WASHINGTON (Reuters) - U.S. President Donald Trump said on Tuesday the U.S. military role in Afghanistan has basically turned into a “ridiculous” police force in a sign that he is open to a U.S. troop drawdown there after 18 years of war.
Trump was briefed on Friday by top national security aides on a peace plan being negotiated by U.S. envoy Zalmay Khalilzad with leaders of the Afghanistan government and the Taliban.
“We’re having good discussions. We’ll see what happens. It’s 18 years. We’re not really fighting. We’re almost a police force over there. We’re not supposed to be a police force,” he said.
Some 14,000 U.S. troops remain engaged in America’s longest war, training and advising Afghan security forces and conducting counterinsurgency operations against militant groups such as al Qaeda and Islamic State’s local affiliate.
A pullout has raised fears within the U.S. military and among some lawmakers that Afghanistan could plunge into a new civil war that could see a return of Taliban rule and give al Qaeda and other militants a sanctuary in which to expand and plot new attacks on U.S. and allied targets.
Khalilzad was traveling on Tuesday to resume talks with the Taliban in Doha, Qatar, “as part of an overall effort to facilitate a peace process that ends the conflict in Afghanistan,” the State Department said in a statement.
Khalilzad will consult with leaders of the Afghan government in Kabul and encourage negotiations between the two sides, it said.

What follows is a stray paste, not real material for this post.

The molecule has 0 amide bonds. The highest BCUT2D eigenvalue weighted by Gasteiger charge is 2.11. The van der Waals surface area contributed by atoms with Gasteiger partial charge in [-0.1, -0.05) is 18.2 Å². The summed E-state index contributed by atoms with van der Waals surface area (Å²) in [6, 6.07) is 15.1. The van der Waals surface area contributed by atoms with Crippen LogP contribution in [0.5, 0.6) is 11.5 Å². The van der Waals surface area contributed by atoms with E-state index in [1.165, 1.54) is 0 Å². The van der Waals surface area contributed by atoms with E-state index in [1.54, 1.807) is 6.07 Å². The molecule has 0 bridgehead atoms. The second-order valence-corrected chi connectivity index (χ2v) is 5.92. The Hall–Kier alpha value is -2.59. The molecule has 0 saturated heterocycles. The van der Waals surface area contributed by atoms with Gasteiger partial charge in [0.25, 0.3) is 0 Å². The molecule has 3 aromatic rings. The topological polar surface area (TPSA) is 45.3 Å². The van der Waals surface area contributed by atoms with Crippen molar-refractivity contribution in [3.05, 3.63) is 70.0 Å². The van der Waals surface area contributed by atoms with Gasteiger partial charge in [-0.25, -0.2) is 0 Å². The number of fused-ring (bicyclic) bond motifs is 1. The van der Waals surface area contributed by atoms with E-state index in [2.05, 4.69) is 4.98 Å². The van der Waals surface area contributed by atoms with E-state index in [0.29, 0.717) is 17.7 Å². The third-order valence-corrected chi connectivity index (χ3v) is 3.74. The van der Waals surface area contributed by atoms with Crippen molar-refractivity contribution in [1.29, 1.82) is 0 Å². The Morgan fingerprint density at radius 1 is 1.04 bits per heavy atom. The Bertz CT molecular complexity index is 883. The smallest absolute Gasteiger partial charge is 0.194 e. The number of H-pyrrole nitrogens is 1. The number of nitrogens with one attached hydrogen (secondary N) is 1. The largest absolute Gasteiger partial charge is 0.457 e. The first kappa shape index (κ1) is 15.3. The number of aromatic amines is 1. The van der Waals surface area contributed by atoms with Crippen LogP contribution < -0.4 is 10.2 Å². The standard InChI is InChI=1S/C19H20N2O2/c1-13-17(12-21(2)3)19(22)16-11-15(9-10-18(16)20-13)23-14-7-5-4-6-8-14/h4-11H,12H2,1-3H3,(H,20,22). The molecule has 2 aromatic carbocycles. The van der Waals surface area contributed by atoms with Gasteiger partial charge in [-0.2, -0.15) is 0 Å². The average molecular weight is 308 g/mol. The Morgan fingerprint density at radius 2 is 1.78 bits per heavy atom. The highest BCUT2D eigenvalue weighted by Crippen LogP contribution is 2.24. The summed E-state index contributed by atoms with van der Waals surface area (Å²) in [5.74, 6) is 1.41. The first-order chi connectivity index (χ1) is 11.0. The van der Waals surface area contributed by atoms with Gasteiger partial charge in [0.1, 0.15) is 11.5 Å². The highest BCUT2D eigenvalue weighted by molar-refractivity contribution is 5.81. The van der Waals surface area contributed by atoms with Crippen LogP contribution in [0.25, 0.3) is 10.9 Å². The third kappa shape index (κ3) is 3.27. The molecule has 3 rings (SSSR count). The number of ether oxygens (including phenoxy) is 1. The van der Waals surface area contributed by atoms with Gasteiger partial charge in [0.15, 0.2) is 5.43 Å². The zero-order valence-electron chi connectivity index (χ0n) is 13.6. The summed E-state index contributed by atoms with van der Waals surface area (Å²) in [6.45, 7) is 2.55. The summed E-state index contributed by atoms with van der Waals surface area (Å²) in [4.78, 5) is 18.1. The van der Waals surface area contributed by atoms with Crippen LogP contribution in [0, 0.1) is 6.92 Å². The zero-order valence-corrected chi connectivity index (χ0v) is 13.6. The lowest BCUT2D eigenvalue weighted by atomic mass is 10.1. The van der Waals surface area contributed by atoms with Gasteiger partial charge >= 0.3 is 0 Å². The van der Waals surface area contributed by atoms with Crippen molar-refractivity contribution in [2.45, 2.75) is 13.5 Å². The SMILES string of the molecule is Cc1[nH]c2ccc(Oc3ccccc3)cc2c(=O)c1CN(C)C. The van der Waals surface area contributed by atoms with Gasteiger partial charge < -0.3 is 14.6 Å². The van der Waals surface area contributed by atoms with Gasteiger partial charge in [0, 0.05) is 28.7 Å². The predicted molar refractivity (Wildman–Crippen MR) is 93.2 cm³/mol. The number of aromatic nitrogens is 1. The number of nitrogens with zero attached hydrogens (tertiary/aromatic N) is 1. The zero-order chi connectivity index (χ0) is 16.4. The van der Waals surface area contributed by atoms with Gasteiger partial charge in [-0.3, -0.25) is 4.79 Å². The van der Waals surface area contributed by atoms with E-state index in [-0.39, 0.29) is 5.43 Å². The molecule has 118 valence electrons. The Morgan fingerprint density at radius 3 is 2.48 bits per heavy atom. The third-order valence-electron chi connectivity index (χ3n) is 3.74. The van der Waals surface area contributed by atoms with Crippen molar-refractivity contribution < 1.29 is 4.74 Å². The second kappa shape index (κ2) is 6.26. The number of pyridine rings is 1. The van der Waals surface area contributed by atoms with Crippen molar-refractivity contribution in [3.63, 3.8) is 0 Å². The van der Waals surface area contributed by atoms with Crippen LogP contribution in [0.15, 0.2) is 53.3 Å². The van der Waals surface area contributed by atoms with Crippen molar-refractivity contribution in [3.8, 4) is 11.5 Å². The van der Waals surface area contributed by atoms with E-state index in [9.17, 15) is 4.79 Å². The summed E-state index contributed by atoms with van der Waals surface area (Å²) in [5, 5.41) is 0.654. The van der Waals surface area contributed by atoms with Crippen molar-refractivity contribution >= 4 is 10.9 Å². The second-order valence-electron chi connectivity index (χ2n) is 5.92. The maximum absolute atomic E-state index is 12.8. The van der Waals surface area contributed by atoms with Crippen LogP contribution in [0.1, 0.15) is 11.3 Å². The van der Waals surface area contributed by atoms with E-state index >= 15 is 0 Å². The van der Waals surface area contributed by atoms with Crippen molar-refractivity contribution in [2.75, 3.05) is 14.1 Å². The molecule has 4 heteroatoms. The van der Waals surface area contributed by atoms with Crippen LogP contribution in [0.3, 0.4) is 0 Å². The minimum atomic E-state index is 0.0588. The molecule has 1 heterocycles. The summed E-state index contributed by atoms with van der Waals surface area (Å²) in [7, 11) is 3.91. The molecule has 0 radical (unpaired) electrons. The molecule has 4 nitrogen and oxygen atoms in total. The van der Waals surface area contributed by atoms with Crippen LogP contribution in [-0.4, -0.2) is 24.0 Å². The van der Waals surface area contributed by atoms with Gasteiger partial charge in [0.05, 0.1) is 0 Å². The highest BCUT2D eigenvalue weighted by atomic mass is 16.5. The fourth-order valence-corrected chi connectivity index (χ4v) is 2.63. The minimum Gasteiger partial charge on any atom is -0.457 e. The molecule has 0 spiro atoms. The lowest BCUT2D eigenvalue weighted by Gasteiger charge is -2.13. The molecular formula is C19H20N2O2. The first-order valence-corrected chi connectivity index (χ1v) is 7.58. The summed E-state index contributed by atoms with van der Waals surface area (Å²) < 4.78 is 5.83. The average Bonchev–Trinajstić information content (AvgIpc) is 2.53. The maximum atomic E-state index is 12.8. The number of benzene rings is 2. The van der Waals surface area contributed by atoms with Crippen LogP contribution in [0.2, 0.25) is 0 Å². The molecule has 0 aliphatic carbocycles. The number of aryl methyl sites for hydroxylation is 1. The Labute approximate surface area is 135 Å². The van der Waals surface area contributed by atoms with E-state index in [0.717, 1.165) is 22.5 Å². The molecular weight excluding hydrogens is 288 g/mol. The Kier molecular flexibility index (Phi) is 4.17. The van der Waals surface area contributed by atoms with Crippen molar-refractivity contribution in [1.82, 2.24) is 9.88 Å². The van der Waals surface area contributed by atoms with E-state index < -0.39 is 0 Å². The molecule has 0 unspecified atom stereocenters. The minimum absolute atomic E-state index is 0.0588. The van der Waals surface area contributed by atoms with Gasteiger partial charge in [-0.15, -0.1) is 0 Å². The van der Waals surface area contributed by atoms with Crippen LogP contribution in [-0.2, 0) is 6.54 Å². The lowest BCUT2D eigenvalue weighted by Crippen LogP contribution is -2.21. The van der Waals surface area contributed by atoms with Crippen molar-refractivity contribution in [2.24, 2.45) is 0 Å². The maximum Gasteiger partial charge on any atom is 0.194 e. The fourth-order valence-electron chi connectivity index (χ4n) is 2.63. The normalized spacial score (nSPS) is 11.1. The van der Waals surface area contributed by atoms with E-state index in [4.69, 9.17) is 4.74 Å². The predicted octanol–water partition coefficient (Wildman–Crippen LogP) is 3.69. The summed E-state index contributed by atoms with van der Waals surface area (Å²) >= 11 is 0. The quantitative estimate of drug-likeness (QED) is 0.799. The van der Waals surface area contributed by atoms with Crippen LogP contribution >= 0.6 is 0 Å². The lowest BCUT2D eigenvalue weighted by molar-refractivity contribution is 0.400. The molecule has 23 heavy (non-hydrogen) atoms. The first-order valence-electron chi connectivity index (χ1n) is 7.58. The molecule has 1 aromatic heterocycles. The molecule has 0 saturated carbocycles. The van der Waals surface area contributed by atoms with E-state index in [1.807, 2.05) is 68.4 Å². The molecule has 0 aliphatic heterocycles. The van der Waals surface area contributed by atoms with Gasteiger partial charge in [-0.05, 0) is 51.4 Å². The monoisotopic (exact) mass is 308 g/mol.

Trump, inheriting a war begun by then-President George W. Bush in response to the Sept. 11, 2001, attacks, expressed a willingness to remove some of the U.S. troops there but said some are needed to make sure the United States has intelligence assets on the ground.
“We’re bringing some of our troops back but we have to have a presence,” he said.
He reiterated that he could end the war quickly but “I’m not looking to kill 10 million Afghans because that’s what would have to happen.”
“But it’s a war that’s been going on almost 19 years and frankly it’s ridiculous. But with that being said, it’s a dangerous place and we have to always keep an eye on it,” he said.
Trump said the Taliban would like to stop fighting the Americans but that it is not clear the Taliban can be trusted.
“The conversations are going well. But in the end, it will be about what’s delivered on the ground, whether that’s from the Afghan government, other Afghans that aren’t inside the Afghan government, the Taliban,” Secretary of State Mike Pompeo said on Tuesday in an interview with CNBC.
“The truth will be in the reality. What really happens on the ground? If we can reduce violence, we’ll create a space where we can withdraw not only American support but NATO forces that are there as well,” Pompeo said.
Islamic State militants, who battle government forces and the Taliban and have carried out some of the deadliest attacks in urban centers, will not be part of the deal between the United States and the Taliban.
Islamic State has claimed responsibility for a suicide attack on a wedding in Kabul on Saturday that killed 63 people and wounded 182.
Reporting by Steve Holland, Doina Chiacu, Humeyra Pamuk and Lesley Wroughton; Editing by Jonathan Oatis and Lisa Shumaker